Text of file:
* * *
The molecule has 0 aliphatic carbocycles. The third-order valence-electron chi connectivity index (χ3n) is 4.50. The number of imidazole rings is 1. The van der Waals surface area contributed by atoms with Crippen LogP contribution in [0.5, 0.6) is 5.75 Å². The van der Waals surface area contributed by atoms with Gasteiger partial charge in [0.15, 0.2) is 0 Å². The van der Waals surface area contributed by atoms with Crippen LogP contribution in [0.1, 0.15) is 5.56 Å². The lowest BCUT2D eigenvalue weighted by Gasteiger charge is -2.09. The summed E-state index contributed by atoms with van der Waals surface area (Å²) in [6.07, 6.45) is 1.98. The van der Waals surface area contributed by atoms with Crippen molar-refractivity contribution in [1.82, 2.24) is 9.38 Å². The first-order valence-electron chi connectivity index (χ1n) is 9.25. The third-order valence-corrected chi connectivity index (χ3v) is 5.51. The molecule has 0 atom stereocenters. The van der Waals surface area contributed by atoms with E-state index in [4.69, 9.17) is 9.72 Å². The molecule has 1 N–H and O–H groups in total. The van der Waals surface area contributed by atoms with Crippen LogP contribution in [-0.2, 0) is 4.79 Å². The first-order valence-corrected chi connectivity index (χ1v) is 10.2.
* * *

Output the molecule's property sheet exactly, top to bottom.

The molecule has 0 aliphatic carbocycles. The third-order valence-electron chi connectivity index (χ3n) is 4.50. The number of imidazole rings is 1. The van der Waals surface area contributed by atoms with Crippen LogP contribution in [0.5, 0.6) is 5.75 Å². The van der Waals surface area contributed by atoms with Gasteiger partial charge in [0.15, 0.2) is 0 Å². The van der Waals surface area contributed by atoms with Crippen LogP contribution in [0.1, 0.15) is 5.56 Å². The lowest BCUT2D eigenvalue weighted by Gasteiger charge is -2.09. The summed E-state index contributed by atoms with van der Waals surface area (Å²) in [6.07, 6.45) is 1.98. The van der Waals surface area contributed by atoms with Crippen molar-refractivity contribution in [1.82, 2.24) is 9.38 Å². The first-order valence-electron chi connectivity index (χ1n) is 9.25. The third-order valence-corrected chi connectivity index (χ3v) is 5.51. The molecule has 0 atom stereocenters. The van der Waals surface area contributed by atoms with E-state index in [4.69, 9.17) is 9.72 Å². The molecule has 1 N–H and O–H groups in total. The van der Waals surface area contributed by atoms with Crippen LogP contribution in [-0.2, 0) is 4.79 Å². The first-order valence-corrected chi connectivity index (χ1v) is 10.2.